Is lab-grown the new grass-fed? A glimpse into the ethical future of meat

From climate change to public health, synthetic meat is going to change our world

Ed Silver calls himself “a committed carnivore” motivated to change his diet over concerns about climate change. Recently, the Manhattan professor joined the ranks of millions of Americans testing what might be the future of food.

First, he and his daughter pulled into a White Castle drive-through and bought one Impossible meat slider and one beef slider and performed a taste test. “The Impossible one tasted better,” he says, “but in hindsight that’s probably because regular White Castle is garbage.”

Intrigued, Silver went to Whole Foods and plucked a package of plant-based meat from the Whole Foods dairy shelf, aiming to make a Bolognese. “There’s nothing I like more than a well-seared rare steak,” he says. “But watching Brazil and Australia burn, it gets really hard not to draw a link between my food choices and larger climate processes. They’re literally burning the Amazon to increase rangeland to supply American tables. It’s hard to be a part of that or to see that your food choices are a direct contributor to the rise of [Brazilian President Jair] Bolsonaro.”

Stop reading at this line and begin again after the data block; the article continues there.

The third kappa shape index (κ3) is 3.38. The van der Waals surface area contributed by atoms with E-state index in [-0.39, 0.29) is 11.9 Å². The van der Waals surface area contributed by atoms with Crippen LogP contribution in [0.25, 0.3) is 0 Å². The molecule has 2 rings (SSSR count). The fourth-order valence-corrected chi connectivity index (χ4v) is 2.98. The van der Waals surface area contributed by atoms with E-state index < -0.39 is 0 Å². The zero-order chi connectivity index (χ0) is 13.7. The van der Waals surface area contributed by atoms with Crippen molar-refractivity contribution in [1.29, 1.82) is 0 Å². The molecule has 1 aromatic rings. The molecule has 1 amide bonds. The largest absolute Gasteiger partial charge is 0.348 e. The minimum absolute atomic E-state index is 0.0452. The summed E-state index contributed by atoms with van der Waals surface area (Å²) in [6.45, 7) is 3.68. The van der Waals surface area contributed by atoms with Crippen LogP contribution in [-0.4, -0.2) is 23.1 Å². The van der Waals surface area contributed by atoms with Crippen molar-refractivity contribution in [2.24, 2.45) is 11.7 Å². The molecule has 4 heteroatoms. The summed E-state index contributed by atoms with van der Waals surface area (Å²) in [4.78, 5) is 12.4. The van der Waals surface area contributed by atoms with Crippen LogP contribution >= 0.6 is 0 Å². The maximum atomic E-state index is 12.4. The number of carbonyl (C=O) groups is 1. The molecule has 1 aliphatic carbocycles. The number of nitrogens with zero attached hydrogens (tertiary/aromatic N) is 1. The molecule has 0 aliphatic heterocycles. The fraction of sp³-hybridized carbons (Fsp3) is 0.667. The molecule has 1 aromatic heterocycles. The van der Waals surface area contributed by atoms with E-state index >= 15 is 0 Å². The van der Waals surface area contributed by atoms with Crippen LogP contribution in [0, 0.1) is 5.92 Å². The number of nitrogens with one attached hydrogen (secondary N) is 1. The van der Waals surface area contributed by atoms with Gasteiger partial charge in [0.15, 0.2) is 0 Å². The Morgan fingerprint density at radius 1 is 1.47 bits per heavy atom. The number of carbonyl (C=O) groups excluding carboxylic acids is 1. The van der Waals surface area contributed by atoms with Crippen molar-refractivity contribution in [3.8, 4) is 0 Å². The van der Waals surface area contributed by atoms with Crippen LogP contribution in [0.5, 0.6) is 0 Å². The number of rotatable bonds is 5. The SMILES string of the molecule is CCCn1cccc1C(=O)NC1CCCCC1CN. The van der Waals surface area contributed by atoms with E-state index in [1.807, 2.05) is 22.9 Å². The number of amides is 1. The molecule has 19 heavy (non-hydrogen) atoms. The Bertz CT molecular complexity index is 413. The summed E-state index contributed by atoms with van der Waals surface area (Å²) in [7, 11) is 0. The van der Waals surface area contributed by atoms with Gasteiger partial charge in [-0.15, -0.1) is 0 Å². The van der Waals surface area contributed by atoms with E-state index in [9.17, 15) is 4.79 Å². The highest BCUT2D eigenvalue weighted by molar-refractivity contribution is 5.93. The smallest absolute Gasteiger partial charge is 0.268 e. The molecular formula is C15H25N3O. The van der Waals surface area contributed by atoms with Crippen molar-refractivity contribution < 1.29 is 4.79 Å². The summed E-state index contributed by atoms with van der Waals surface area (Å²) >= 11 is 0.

The growing number of conscientious eaters like Silver is not the only reason the future of food looks to be dramatically different: Someone has to figure out how to sustainably and ethically feed 10 billion humans by 2050.

Venture capitalists are spending hundreds of millions seeking solutions that don’t include the one in the 1970s dystopia sci-fi flick Soylent Green (although a nonhuman-sourced product of the same name, Soylent, a liquid nutrition supplement, is quite popular among programmers too busy to cook in Silicon Valley).

“Most of the big investments are coming from venture capital firms,” says Chase Purdy, author of Billion Dollar Burger: Inside Big Tech’s Race for the Future of Food, which will be published in June. “But it’s pretty common to see names like Bill Gates, Richard Branson, and Li Ka-shing popping up, too.”

So welcome to the new world: Lab-grown fish, meat, dairy, and eggs are right around the corner. A winery is experimenting with synthetic vintages that it claims could someday replace high-end vintages. Edible paper plates are already here. So is chewable coffee.